Dodgers: The Case For Ross Stripling As A Playoff Starter

This is a short series where we identify number 4 starting pitcher options for the Dodgers’ postseason roster, and make the argument for individuals. 

With the very possible reality that Rich Hill will not be available as the Dodgers’ fourth starter in the playoffs, who should fill that spot? Dodgers Nation has taken a look at this from many perspectives. This article will take a holistic approach to why Ross Stripling is best suited for the spot. We cannot just look at that one spot but how the bullpen options will be impacted.

The Case For Stripling

Our own Blake Williams wrote an excellent overview of all the fourth starter options. He spoke about some “undeserved hate” that Stripling gets. I’ve mostly felt that is because his fastball sits 90-92 MPH so he doesn’t seem to scare anybody. When he was at his best in the first half of 2018 he was sitting 92-94 MPH before the tank emptied on him the second half of that season. His fall from 2018 All-Star has soured more than a few fans on Stripling.

Just Two Times Around The Order, Please

The fourth starter needs to be prepared to go two times through the order, which is four to five innings. Currently, Stripling is being limited to three innings but there is still enough time (2-3 more starts) to stretch him out to five. Any other opponent the Dodgers play will have the same basic requirements for their fourth starter. There are other candidates that can match this requirement but we’ll talk about that later.

Pitch Mix

I prefer Ross Stripling as a starter because of his pitch mix. According to FanGraphs Stripling throws 38% fastballs, 18% sliders, 29% curveballs and 15% changeups. In the playoffs he will need to utilize all four pitch types right out of the box to battle a playoff team. As a starter he has more time to warm up and get a feel for all of his pitches. When he comes out of the bullpen there is a better chance that one or more of his pitches is not fully working, which weakens his effectiveness. Since he doesn’t have the elite fastball that makes him much more hittable when the batters have less options to worry about.


CINCINNATI, OH – MAY 18: Kenta Maeda #18 of the Los Angeles Dodgers looks on in the first inning of a game against the Cincinnati Reds at Great American Ball Park on May 18, 2019 in Cincinnati, Ohio. The Reds won 4-0. (Photo by Joe Robbins/Getty Images)

The candidates mentioned in Blake’s article, other than Ross Stripling are Kenta Maeda, Julio Urías, Tony Gonsolin and Dustin May. He also mentioned a “Bullpen Game”. To be honest, all of these guys are capable of making a start and doing well. However, I think all of them are weapons for the bullpen. Let’s take a quick look at each of them.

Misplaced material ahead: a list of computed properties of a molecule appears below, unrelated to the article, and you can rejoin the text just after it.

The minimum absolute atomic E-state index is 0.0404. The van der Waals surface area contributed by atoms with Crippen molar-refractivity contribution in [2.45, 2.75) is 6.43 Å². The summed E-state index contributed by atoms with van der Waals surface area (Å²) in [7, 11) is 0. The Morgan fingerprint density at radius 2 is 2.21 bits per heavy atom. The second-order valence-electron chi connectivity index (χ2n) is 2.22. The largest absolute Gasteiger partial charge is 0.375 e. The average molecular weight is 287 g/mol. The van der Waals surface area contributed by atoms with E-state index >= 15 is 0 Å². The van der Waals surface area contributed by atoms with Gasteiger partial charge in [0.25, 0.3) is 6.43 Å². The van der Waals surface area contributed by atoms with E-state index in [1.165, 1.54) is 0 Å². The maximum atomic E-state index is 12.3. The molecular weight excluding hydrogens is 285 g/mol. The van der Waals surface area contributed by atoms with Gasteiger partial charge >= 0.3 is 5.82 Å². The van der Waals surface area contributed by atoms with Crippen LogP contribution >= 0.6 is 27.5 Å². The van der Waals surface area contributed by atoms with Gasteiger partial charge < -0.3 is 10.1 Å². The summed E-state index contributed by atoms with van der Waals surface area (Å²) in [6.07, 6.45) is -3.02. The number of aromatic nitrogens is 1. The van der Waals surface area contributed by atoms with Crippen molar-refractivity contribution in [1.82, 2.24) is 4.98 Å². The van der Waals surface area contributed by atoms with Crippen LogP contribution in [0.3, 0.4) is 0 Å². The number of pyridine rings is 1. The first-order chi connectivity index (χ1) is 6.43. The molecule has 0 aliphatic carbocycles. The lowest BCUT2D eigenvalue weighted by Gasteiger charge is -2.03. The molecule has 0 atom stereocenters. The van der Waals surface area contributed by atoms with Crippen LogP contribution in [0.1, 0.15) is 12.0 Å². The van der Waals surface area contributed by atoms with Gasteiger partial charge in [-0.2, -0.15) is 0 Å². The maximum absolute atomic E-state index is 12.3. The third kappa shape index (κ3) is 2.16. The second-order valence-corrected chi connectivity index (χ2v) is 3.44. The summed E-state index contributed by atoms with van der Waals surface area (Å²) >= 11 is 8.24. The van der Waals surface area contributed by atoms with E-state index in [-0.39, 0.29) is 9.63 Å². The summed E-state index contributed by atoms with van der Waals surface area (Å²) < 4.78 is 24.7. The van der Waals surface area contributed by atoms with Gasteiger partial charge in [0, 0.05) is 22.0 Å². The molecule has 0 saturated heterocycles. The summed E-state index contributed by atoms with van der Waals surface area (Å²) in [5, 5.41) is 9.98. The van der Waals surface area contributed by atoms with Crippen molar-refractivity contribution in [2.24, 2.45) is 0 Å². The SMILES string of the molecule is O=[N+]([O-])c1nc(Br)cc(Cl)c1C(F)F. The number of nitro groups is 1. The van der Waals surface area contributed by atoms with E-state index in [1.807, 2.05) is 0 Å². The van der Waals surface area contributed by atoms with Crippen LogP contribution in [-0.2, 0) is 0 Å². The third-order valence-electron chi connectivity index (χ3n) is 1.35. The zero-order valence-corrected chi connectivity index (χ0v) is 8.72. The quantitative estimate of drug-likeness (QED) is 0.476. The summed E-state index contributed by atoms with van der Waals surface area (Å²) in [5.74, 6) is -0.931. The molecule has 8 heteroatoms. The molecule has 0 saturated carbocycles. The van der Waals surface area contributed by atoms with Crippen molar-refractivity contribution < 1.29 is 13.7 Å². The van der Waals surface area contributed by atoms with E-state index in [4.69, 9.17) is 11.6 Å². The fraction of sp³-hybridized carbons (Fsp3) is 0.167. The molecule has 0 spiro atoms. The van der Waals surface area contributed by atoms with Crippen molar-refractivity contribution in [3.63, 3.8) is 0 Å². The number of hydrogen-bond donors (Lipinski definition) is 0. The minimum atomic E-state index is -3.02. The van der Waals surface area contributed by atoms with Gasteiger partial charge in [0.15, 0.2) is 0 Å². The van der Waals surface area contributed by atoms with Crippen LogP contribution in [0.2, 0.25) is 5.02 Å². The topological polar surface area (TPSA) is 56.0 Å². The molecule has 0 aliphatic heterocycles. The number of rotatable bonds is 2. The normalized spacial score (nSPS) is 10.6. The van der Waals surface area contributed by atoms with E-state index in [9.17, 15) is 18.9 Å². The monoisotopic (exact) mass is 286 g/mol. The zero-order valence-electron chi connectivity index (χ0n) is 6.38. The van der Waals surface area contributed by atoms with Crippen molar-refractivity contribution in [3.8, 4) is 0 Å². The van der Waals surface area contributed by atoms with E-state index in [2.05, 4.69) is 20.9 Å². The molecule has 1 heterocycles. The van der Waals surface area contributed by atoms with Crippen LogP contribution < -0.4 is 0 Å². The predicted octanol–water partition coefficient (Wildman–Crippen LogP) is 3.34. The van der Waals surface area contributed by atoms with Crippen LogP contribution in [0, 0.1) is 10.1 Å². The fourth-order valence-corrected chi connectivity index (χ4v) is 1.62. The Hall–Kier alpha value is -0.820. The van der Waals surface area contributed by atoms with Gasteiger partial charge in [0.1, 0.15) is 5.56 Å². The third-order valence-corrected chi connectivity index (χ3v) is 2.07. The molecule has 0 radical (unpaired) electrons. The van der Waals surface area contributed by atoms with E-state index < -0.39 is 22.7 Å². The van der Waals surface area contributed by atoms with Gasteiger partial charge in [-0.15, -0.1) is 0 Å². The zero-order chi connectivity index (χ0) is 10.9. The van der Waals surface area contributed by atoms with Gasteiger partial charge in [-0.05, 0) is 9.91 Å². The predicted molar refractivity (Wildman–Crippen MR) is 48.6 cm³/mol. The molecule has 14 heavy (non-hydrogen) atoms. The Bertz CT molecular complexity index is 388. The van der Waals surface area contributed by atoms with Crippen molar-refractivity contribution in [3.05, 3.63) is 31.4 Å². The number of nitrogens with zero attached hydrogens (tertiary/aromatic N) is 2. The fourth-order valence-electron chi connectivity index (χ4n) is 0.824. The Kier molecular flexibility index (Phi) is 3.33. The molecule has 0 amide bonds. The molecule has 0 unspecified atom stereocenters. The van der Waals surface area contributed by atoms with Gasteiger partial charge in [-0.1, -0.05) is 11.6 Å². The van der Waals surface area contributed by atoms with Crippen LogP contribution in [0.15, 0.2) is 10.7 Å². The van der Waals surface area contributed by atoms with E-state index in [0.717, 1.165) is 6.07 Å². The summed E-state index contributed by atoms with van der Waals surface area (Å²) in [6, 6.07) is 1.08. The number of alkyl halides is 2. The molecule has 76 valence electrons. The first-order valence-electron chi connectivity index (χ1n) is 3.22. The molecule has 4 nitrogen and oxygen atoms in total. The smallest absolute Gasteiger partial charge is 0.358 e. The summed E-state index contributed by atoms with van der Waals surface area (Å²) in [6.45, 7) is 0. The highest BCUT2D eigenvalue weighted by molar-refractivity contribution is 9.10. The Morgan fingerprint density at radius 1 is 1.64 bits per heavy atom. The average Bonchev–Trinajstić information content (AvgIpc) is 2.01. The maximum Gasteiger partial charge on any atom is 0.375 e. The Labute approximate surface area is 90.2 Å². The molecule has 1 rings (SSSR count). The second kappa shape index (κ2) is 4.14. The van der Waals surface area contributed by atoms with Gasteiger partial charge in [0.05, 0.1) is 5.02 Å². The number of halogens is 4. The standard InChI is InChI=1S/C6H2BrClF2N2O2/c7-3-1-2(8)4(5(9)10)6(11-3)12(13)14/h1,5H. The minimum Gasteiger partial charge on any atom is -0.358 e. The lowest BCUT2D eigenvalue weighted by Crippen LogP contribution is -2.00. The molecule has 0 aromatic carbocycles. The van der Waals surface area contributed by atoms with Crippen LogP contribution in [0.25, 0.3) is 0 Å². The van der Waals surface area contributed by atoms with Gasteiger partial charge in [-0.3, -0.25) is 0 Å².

• Kenta Maeda: He has already been fully transitioned to the bullpen and I think he’s eliminated from being a post-season starter.
  • Julio Urías: He’s not in the rotation at the moment and Dave Roberts tried him in a high leverage on Saturday night against the Mets. I think he is on track to be a reliever.
  • Tony Gonsolin: I think his stuff plays up in the bullpen as he has a great split-fingered fastball. That is a pitch I’d really like to have available for multiple games in key situations. However, he is still in the rotation so it could be that he is the main completion for Stripling. Our Marshall Garvey makes the argument for him here.
  • Dustin May: He has also been used in the bullpen instead of starting. His last four appearances have all been in the bullpen, with the last three being pretty good. It looks like the Dodgers are looking hard at him being in the bullpen. Of all the options he probably is closest to not being on the playoff roster.
  • Bullpen Game: Planning one of these in a five game series isn’t so bad because there is a travel day after game four. However, in a seven game series game five is the day after game four as part of three games in a row. Planning a bullpen game when you might already have an unplanned need (see 2017 World Series) seems like a bad idea. Any reliever that goes two innings in a game is probably not available the next day.

More at Dodgers Nation

Stripling or Gonsolin

Based on what we see with the rotation over the next week it looks like the Dodgers are down to Stripling or Gonsolin. I feel good with either option as the starter but the advantages of Stripling in the rotation along with the advantages of Gonsolin in the bullpen makes it clear to me. Stripling has playoff experience and has a good pitch mix that works as a starter. Gonsolin has a nice pitch mix also, but he can be dominant in the pen with just a fastball and splitter.

Final Thoughts

When I take a holistic look at the pitching staff I see Ross Stripling as the fourth starter for the playoffs. With only 11 games left in the regular season it seems the Dodgers have already eliminated Maeda, Urías and May from rotation consideration. They could have Stripling and Gonsolin go three innings each but that eliminates them from being a bullpen option in too many games. They need to pick one and I’d go with Stripling in the rotation and Gonsolin in the bullpen for the reasons all stated above. The goal is to have the strongest overall pitching staff not just the focus on the fourth starter. Of course, our fingers are crossed for Rich Hill.

Tim Rogers

A fan of the Dodgers since 1973 since I got my first baseball cards while living in Long Beach. I came to San Diego for college and never left nor did I ever switch my Dodgers' allegiance. Some know me as the "sweater guy". #ProspectHugger

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